Like a lot of people, when I first encountered The Lord of the Rings, I was struck by what seemed to be a fantasy version or allegory of the Second World War. Not that Gandalf particularly resembles Churchill or anything (…hmm, he does have a bit in common with Theoden of Rohan, but never mind), it just seemed that for someone writing in England during the Nazizeit, the ultr-evil militaristic empire, complete with team colors of red and black, had to be in some way an evocation of the Third Reich.
But reading Humphrey Carpenter’s Tolkien: A Biography, I see why Tolkien (Ronald to his family, Tollers to his Oxford buddies) was so upset by this association. He professed to hate allegory, of which I think he had a rather narrow understanding, but more importantly, he did not respond to National Socialist Germany with the visceral revulsion that we have come to think of as universal.
This is not to say that JRR was pro-Nazi, or even anti-war. But while some of us see Hitler as minipulating and exacerbating the authoritarianism, love of military violence, and racism that were already disturbingly prevalent, Tolkien saw him as perverting the great German (and Germanic) virtues of obedience and patriotism. During the Munich crisis of ’38, he was convinced that the Russians were somehow the source of all the trouble.
The idea of ebedience as one of the human virtues is deeply alien to me (actually, it’s not even at the top of my list of canine virtues), but it fits in with a conservatism that Tolkien took to breathtaking extremes. Obviously the Shire is a sort of pastoral Tory paradise, with no industry, no nasty dirty mines and no nasty left-wing miners, but did you know that Tollers organized a school debate condemning the Norman Conquest? Apparently he remained throughout his life as angry about 1066 as though it had happened during his lifetime.
He loved what he called good plain food, which meant food free from the twin modern evils of French sauces and refrigeration. He not only was suspicious of typewriters (though he eventually came to use one) he didn’t even like fountain pens, and wrote LOTR with a pen that required frequent dipping in a pot of ink.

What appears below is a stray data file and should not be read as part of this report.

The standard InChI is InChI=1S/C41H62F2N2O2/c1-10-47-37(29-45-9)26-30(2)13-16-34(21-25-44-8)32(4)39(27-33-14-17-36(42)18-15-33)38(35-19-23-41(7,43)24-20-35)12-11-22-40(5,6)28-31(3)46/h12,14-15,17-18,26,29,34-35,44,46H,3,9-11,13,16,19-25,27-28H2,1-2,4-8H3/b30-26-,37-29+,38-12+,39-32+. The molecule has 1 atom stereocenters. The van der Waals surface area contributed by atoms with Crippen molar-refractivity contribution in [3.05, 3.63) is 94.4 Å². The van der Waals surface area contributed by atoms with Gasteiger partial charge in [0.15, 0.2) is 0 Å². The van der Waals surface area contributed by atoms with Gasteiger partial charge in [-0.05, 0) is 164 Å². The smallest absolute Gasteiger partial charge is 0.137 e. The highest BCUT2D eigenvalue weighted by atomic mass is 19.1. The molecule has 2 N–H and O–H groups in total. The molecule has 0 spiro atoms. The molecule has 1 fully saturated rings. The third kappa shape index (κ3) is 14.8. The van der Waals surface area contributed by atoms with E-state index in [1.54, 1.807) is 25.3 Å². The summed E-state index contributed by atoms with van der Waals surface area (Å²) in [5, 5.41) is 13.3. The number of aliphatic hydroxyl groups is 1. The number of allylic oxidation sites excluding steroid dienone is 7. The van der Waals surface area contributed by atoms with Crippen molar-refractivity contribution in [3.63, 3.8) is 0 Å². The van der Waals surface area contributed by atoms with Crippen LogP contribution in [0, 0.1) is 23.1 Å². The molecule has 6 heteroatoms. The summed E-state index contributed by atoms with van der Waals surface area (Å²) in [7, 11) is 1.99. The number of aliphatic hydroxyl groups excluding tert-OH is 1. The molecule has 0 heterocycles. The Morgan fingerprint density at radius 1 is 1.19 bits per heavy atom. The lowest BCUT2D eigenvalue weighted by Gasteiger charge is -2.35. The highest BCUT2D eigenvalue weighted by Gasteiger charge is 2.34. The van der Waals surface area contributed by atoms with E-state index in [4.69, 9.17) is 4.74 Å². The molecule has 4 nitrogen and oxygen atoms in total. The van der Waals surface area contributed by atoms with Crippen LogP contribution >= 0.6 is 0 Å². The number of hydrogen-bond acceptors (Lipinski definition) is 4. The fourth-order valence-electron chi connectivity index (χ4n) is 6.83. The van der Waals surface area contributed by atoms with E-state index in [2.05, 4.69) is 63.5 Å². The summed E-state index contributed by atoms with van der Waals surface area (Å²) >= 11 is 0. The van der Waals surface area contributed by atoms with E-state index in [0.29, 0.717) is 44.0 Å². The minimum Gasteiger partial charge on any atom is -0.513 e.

To give him his due, his Luddite obsession also led him to abandon cars and cycle to Mass and to work until he required. This shows a real commitment to a kind of environmentalism, though it must also be said that his attitude toward driving had a certain pre-modern flavor: approacthing a crowded Oxford intersection, he was known to bellow “Charge ’em and they scatter!” Let’s hope they scattered in time.
And then there’s the class hierarchy. LOTR is sprinkled with the usual tripe about the superiority of pure upper-class “blood,” and Marry and Pippin are oddly trouble by their masterlessness, throwing themselves at the feet of the first bossy geezer they come across.
But what impressed me most, coming to the books after having seen the movies, was the difference in the relationship between Sam and Frodo. I think if you ask most viewers to describe it, they would say that Sam is Frodo’s best friend and/or his sidekick; some would pick up on the adoring glam-shots of Frodo, including closeups that would make Gloria Swanson green with envy, and suggest that Sam and Frodo might be the reason that Frodo and Sam show zero interest in girls. In the book, though the elements of friendship and sexual yearning (JRRT is shaking his fist at me from the grave) are present, the defining element of their relationship is unequivocal: Sam is Frodo’s servant. All his acts of kindness are interpreted representing the highest standards of behavior of the loyal and dutiful serving-man, not like the obsequious but treacherous (and black!–who knew?) servant Gollum.
The master-servant dynamic lends an oddly kinky angle as things get steamy toward the end of The Two Towers, as they approach the threat of Shelob, tho (IIRC) only female they encounter on their quest after they leave the larger group. The she-monster literally comes between the two bromancing hobbits, until Sam puts paid to her by thrusting his dagger up into her abdomen and causing her to ooze fluid…well, never mind. Anyway, the climactic line for me is “Master, lay your head in my lap.” Only the British could feel that this combination of passion with dominance didn’t require the participants to be dressed in leather.